Despite this burgeoning scene, Anderson has long pointed out the lack of a grime category on iTunes and this is clearly still something that bothers her, although as she points out “there’s no punk category on iTunes and that’s been around for forty years. Grime’s not even twenty years in, so how long are we gonna have to wait? Eighty?”

However, whilst download technology may not have been helping the scene as much as she’d like, the rise of internet radio is another thing entirely.

“Radar Radio have come and provided one of the best spaces in the UK for up and coming MCs to come and get practice hours in. There’s so much grime on that station that if you’re an MC you can just go to Radar and spit bars, and that is your practice hours. By the time people come on my show, they’re amazing mic controllers. I’m like wow; the clarity, the level of expertise to what they’re doing is top notch.”

“a pain in the arse. At first I thought he was doing it on purpose to try and get promo, but now I’ve decided that he’s just a bit of an arsehole.” She laughs at her candidness, “I don’t mind you writing that either…”



She warms to her theme, and picks an example of how much positive impact internet radio has had on skill level.

“I did a set on my show where I was merging the older generation with new MCs, because I feel like that’s what I want people to see – there’s too much of ‘this is my crew and I’m only spitting with them’, so I was picking people who I think would sound really good together. I had a set with Footsie, SafOne, Big Zuu and Jack Dat, and it’s sooo good. Jack Dat was a new up and coming DJ, Big Zuu has got so much character, he’s just up in your face, SafOne comes from Birmingham and he’s always been able to do grime with a trap rap slur to it, he’s talking about what he’s doing on the streets and coming from a different angle, and you’ve got Footsie who is obviously a general in this thing, an undisputed champion. You had them all together, and it got to the point where Footsie was spitting between SafOne and Big Zuu, and he’s realised that, oh shit, this lot are wiping me out! so he just went in, spraying all these mad bars, his energy levels went way up, it was like he decided in that moment, I’m not Footsie right now, I’m any MC to these guys, and I need to level up because I’m Footsie from Newham Generals, and I’m not getting wiped out on this set! And then, because Footsie was going in that little bit harder, it made Big Zuu go in that little bit harder, and Saf go in that little bit harder. It was amazing to see everyone just drawn out of themselves. To me that’s what Radar’s been able to bring to the table, because people like Big Zuu have been putting in their practice hours. Without that he would have never been able to stand up to Footsie and make Footsie up his own game.”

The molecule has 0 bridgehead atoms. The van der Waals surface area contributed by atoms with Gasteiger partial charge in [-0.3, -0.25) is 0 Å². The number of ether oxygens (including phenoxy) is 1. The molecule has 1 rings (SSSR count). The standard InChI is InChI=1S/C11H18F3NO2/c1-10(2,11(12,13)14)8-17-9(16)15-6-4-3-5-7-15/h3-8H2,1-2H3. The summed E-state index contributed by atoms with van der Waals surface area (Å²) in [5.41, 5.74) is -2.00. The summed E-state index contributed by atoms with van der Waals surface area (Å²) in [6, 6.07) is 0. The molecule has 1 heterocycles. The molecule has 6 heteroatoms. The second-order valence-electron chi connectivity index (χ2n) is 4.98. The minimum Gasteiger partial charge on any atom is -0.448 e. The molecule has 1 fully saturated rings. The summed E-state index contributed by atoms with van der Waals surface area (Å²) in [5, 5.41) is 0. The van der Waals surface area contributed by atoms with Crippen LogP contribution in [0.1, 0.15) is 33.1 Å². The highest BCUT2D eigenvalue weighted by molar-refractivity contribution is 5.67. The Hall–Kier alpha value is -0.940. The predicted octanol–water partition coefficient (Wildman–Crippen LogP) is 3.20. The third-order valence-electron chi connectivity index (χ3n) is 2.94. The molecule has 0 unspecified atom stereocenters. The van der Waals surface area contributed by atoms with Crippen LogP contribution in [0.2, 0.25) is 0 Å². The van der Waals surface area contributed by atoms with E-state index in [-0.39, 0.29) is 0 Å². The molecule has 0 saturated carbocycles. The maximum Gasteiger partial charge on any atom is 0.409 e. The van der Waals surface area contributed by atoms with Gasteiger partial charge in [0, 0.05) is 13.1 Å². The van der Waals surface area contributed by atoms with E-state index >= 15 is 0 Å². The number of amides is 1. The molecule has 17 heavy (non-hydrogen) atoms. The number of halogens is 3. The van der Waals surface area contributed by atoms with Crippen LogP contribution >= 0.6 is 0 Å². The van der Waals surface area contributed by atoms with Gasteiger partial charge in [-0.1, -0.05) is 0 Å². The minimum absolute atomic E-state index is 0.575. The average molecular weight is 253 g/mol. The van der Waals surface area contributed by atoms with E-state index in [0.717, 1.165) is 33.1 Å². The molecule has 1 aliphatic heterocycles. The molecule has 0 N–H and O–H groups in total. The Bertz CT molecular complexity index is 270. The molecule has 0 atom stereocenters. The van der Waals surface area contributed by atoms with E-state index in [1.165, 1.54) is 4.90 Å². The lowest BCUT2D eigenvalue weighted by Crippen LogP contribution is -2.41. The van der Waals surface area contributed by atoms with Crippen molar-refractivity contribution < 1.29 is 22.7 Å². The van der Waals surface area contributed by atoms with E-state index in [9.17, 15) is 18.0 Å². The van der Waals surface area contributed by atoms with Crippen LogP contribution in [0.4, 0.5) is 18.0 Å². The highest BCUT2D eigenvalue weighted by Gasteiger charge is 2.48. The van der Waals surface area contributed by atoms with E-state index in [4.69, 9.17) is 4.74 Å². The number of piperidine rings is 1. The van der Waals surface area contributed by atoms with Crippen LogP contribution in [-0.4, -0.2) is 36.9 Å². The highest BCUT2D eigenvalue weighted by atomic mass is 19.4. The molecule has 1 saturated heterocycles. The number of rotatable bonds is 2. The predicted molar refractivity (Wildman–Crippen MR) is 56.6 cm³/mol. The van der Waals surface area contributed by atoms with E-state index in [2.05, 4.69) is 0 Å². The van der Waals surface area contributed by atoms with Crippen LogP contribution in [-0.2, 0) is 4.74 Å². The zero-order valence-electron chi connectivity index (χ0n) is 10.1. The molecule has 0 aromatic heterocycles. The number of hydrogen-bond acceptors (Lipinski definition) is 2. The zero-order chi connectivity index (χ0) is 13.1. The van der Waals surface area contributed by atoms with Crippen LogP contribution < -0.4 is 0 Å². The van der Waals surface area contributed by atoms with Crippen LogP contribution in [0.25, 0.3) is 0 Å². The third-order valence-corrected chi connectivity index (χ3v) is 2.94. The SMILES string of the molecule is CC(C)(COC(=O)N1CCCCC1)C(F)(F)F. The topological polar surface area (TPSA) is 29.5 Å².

This story of inter-generational MC bonding isn’t a given in the current scene. Rising MC Cadell (who’s opinion is probably given more credence because he’s Wiley’s kid brother) was recently quoted as saying that “literally every single MC” in the UK over the age of 18 was ‘washed up’, but Anderson’s got no time for this sort of young vs old beef, briskly dismissing Cadell as “a pain in the arse. At first I thought he was doing it on purpose to try and get promo, but now I’ve decided that he’s just a bit of an arsehole.” She laughs at her candidness, “I don’t mind you writing that either…”

But there are numerous MCs around the country, some fresh and some veteran, that she does rate. She rattles off a list of names she checks for, from other Brum names Sox and Jaykae to Mancunian crews Birth Gang and Levelz – but she insists that when she plays at Warehouse Project she won’t be drawing for tunes from Manchester artists as some craven attempt to woo locals – she’ll draw for them because that’s what she’d do anywhere she plays.

“I’m 25 now” she laughs as we finish “and I can’t be bothered sugar coating what I think any more. If you stand for nothing you’ll fall for everything…”



“I play a lot of Manny music in general on my radio show and when I go out anyway - all of these people have built themselves up to a point where London was hearing about them because of their own club scenes and their own radio scenes and what they were doing themselves – they were existing in their own space and making their own music, and I think that’s how grime began in the first place, when people are ignoring you, you’re like, cool, we’ll just do it ourselves, and you create what you’re doing in your own space until it’s so big everyone wants in. At that time when we started finding out all the Birmingham, Manchester and Bristol MCs, they already had their own things going on. Something like Warehouse Project, it’s such a big deal, I have to go there and impress people, it’s not the other way round. I’ve got to go and bring something new. The song I really can’t wait to drop though is Flowdan’s Horror Show Style. It. Is. Insane. I’ve played it in my last four sets – I don’t ever wanna mix it in cos it sounds so good, everyone just looks up, like what is this?”

Far more than defending the scene from chancers, this is the side of Sian Anderson that shines through; a complete enthusiasm for the culture she loves, along with a determination to share the music far and wide. Even if sharing it she has to piss off a few people along the way.

“I’m 25 now” she laughs as we finish “and I can’t be bothered sugar coating what I think any more. If you stand for nothing you’ll fall for everything…”